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What long-term, general, investing strategies should I consider if my company doesn't offer a 401(k)?

I'm 27 years old, and I have a 2.5 year emergency fund and I am making good money with raises each year. My company doesn't have a 401(k), so I've been maxing out a Roth IRA on my own into a mutual fund for the past five years. I own a two family rental property that I've completely renovated and paid off and it is now profitable every month. I'm looking for another outlet in which to invest $15,000-$20,000 a year. I don't like real estate renting. Instead of buying another property, should I open a self 401(k) and max that out? What long-term, general, investing strategies should I consider based on my situation?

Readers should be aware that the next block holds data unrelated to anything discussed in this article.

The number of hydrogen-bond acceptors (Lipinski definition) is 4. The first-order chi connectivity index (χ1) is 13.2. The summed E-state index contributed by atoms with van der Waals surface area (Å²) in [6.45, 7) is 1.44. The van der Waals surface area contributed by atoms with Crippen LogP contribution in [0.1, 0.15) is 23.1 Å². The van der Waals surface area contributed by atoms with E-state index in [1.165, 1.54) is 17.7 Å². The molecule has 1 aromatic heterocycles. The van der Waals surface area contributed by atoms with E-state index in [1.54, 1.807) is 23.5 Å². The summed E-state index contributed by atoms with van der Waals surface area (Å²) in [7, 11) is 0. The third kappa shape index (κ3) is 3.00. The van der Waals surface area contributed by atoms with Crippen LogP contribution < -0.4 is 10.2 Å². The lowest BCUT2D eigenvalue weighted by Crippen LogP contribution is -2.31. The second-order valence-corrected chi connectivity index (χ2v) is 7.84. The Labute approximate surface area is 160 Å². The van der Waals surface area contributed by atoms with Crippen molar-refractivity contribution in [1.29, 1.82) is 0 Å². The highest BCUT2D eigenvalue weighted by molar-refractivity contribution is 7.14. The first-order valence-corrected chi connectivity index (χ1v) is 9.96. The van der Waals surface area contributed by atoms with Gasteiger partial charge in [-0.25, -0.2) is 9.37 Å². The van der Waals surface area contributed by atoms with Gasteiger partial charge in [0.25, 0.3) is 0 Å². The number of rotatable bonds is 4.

Estate Planning, Investing, 401(k), IRAs, Mutual Funds, Real Estate, Retirement Plans
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January 2019

Solo 401(k) plans are only available to business owners with a spouse and single business owners with no employees plans – like private practice doctors, CPAs and small family businesses. You mentioned you work for a company, so this definition might not match your employment situation. If so, you’re unfortunately ineligible for the solo 401(k) plan.

Separate from the Roth IRA, you may consider investing a portion of the sheltered funds into a traditional IRA - this will be dependant on your current and projected future tax brackets. A CPA can help determine what the right mix is between Roth & traditional IRAs. After maxing out the IRA side of the savings, you should consider saving in a brokerage account. Depending on your appetite for risk and for growth, you have several options available. If you’re interested in significant growth on your money, it might make sense for you to start investing your savings with a robo-advisor so you can develop a structured plan for investing, that way you can sit back and stay on track for your long-term investment goals.  

March 2018
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January 2019
January 2019